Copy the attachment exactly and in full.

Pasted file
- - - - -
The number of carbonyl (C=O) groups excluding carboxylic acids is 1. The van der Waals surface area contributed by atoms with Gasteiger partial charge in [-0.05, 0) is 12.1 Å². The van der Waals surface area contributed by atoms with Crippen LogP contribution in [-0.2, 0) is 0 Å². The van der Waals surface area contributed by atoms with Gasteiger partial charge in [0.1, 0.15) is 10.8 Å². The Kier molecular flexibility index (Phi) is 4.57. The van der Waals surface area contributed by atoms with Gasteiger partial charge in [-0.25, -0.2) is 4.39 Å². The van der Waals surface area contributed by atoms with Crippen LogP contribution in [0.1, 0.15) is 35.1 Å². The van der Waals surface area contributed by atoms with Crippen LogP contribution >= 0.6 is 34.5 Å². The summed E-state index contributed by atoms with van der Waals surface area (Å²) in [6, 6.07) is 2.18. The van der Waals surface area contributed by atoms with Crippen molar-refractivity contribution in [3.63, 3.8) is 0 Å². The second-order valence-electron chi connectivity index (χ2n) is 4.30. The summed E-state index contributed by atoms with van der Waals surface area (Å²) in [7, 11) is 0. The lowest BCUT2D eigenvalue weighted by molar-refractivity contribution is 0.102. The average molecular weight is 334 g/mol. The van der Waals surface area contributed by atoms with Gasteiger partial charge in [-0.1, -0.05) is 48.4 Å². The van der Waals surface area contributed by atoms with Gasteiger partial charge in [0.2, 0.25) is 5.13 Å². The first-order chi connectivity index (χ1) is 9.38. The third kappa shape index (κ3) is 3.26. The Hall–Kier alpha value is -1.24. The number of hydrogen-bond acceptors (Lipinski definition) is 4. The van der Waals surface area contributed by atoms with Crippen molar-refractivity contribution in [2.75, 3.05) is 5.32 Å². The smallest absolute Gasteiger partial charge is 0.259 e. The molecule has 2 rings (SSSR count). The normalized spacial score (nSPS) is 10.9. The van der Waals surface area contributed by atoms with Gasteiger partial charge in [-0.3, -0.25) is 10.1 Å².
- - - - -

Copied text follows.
The number of carbonyl (C=O) groups excluding carboxylic acids is 1. The van der Waals surface area contributed by atoms with Gasteiger partial charge in [-0.05, 0) is 12.1 Å². The van der Waals surface area contributed by atoms with Crippen LogP contribution in [-0.2, 0) is 0 Å². The van der Waals surface area contributed by atoms with Gasteiger partial charge in [0.1, 0.15) is 10.8 Å². The Kier molecular flexibility index (Phi) is 4.57. The van der Waals surface area contributed by atoms with Gasteiger partial charge in [-0.25, -0.2) is 4.39 Å². The van der Waals surface area contributed by atoms with Crippen LogP contribution in [0.1, 0.15) is 35.1 Å². The van der Waals surface area contributed by atoms with Crippen LogP contribution >= 0.6 is 34.5 Å². The summed E-state index contributed by atoms with van der Waals surface area (Å²) in [6, 6.07) is 2.18. The van der Waals surface area contributed by atoms with Crippen molar-refractivity contribution in [3.63, 3.8) is 0 Å². The second-order valence-electron chi connectivity index (χ2n) is 4.30. The summed E-state index contributed by atoms with van der Waals surface area (Å²) in [7, 11) is 0. The lowest BCUT2D eigenvalue weighted by molar-refractivity contribution is 0.102. The average molecular weight is 334 g/mol. The van der Waals surface area contributed by atoms with Gasteiger partial charge in [-0.1, -0.05) is 48.4 Å². The van der Waals surface area contributed by atoms with Gasteiger partial charge in [0.2, 0.25) is 5.13 Å². The first-order chi connectivity index (χ1) is 9.38. The third kappa shape index (κ3) is 3.26. The Hall–Kier alpha value is -1.24. The number of hydrogen-bond acceptors (Lipinski definition) is 4. The van der Waals surface area contributed by atoms with Crippen molar-refractivity contribution in [2.75, 3.05) is 5.32 Å². The smallest absolute Gasteiger partial charge is 0.259 e. The molecule has 2 rings (SSSR count). The normalized spacial score (nSPS) is 10.9. The van der Waals surface area contributed by atoms with Gasteiger partial charge in [-0.3, -0.25) is 10.1 Å².